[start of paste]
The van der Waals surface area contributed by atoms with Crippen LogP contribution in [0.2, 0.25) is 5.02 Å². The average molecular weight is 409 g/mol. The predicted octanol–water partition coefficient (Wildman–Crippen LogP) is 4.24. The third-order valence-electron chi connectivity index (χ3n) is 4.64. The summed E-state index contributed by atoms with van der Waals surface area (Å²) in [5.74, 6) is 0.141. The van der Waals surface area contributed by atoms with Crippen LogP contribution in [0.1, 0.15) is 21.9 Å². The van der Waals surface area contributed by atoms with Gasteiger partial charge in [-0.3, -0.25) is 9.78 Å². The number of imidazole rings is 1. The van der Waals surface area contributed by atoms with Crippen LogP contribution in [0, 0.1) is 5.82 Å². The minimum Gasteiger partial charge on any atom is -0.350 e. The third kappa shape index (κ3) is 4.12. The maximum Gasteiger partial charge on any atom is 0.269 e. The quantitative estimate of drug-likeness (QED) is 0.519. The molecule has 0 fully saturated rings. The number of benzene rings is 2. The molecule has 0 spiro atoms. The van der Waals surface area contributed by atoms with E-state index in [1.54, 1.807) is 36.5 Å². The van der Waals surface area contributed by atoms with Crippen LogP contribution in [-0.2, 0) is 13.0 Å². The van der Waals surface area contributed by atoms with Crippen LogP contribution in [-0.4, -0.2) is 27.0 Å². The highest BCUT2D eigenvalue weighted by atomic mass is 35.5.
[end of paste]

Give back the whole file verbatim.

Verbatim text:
The van der Waals surface area contributed by atoms with Crippen LogP contribution in [0.2, 0.25) is 5.02 Å². The average molecular weight is 409 g/mol. The predicted octanol–water partition coefficient (Wildman–Crippen LogP) is 4.24. The third-order valence-electron chi connectivity index (χ3n) is 4.64. The summed E-state index contributed by atoms with van der Waals surface area (Å²) in [5.74, 6) is 0.141. The van der Waals surface area contributed by atoms with Crippen LogP contribution in [0.1, 0.15) is 21.9 Å². The van der Waals surface area contributed by atoms with Gasteiger partial charge in [-0.3, -0.25) is 9.78 Å². The number of imidazole rings is 1. The van der Waals surface area contributed by atoms with Crippen LogP contribution in [0, 0.1) is 5.82 Å². The minimum Gasteiger partial charge on any atom is -0.350 e. The third kappa shape index (κ3) is 4.12. The maximum Gasteiger partial charge on any atom is 0.269 e. The quantitative estimate of drug-likeness (QED) is 0.519. The molecule has 0 fully saturated rings. The number of benzene rings is 2. The molecule has 0 spiro atoms. The van der Waals surface area contributed by atoms with E-state index in [1.54, 1.807) is 36.5 Å². The van der Waals surface area contributed by atoms with Crippen LogP contribution in [-0.2, 0) is 13.0 Å². The van der Waals surface area contributed by atoms with Crippen LogP contribution in [-0.4, -0.2) is 27.0 Å². The highest BCUT2D eigenvalue weighted by atomic mass is 35.5.